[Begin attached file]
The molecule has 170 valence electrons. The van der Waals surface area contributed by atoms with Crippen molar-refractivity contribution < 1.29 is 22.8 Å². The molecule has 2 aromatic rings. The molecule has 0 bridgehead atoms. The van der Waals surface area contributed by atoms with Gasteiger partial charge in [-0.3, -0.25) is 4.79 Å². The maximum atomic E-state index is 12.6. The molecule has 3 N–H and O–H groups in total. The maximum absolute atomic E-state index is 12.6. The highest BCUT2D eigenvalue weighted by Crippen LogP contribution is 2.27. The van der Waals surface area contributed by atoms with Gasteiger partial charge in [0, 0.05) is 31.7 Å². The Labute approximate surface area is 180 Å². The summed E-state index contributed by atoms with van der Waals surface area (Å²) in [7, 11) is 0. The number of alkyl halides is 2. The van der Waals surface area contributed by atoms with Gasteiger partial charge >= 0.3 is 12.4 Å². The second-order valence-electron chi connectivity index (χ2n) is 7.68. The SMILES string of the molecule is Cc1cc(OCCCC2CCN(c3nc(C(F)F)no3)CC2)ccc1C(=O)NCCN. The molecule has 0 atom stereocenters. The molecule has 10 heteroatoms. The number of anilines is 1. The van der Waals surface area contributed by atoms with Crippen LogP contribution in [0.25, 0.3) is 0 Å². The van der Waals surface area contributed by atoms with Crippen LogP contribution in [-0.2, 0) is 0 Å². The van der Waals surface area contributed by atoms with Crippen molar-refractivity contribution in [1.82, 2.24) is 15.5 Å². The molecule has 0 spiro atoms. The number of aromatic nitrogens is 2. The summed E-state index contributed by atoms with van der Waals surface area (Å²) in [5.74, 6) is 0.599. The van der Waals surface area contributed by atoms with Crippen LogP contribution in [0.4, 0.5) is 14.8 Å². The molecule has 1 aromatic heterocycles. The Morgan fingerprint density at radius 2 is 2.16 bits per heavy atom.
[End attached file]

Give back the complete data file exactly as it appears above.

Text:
The molecule has 170 valence electrons. The van der Waals surface area contributed by atoms with Crippen molar-refractivity contribution < 1.29 is 22.8 Å². The molecule has 2 aromatic rings. The molecule has 0 bridgehead atoms. The van der Waals surface area contributed by atoms with Gasteiger partial charge in [-0.3, -0.25) is 4.79 Å². The maximum atomic E-state index is 12.6. The molecule has 3 N–H and O–H groups in total. The maximum absolute atomic E-state index is 12.6. The highest BCUT2D eigenvalue weighted by Crippen LogP contribution is 2.27. The van der Waals surface area contributed by atoms with Gasteiger partial charge in [0, 0.05) is 31.7 Å². The Labute approximate surface area is 180 Å². The summed E-state index contributed by atoms with van der Waals surface area (Å²) in [7, 11) is 0. The number of alkyl halides is 2. The van der Waals surface area contributed by atoms with Gasteiger partial charge >= 0.3 is 12.4 Å². The second-order valence-electron chi connectivity index (χ2n) is 7.68. The SMILES string of the molecule is Cc1cc(OCCCC2CCN(c3nc(C(F)F)no3)CC2)ccc1C(=O)NCCN. The molecule has 0 atom stereocenters. The molecule has 10 heteroatoms. The number of anilines is 1. The van der Waals surface area contributed by atoms with Crippen LogP contribution in [0.25, 0.3) is 0 Å². The van der Waals surface area contributed by atoms with Crippen LogP contribution in [-0.2, 0) is 0 Å². The van der Waals surface area contributed by atoms with Crippen molar-refractivity contribution in [1.82, 2.24) is 15.5 Å². The molecule has 0 spiro atoms. The number of aromatic nitrogens is 2. The summed E-state index contributed by atoms with van der Waals surface area (Å²) in [5.74, 6) is 0.599. The van der Waals surface area contributed by atoms with Crippen LogP contribution in [0.4, 0.5) is 14.8 Å². The molecule has 1 aromatic heterocycles. The Morgan fingerprint density at radius 2 is 2.16 bits per heavy atom.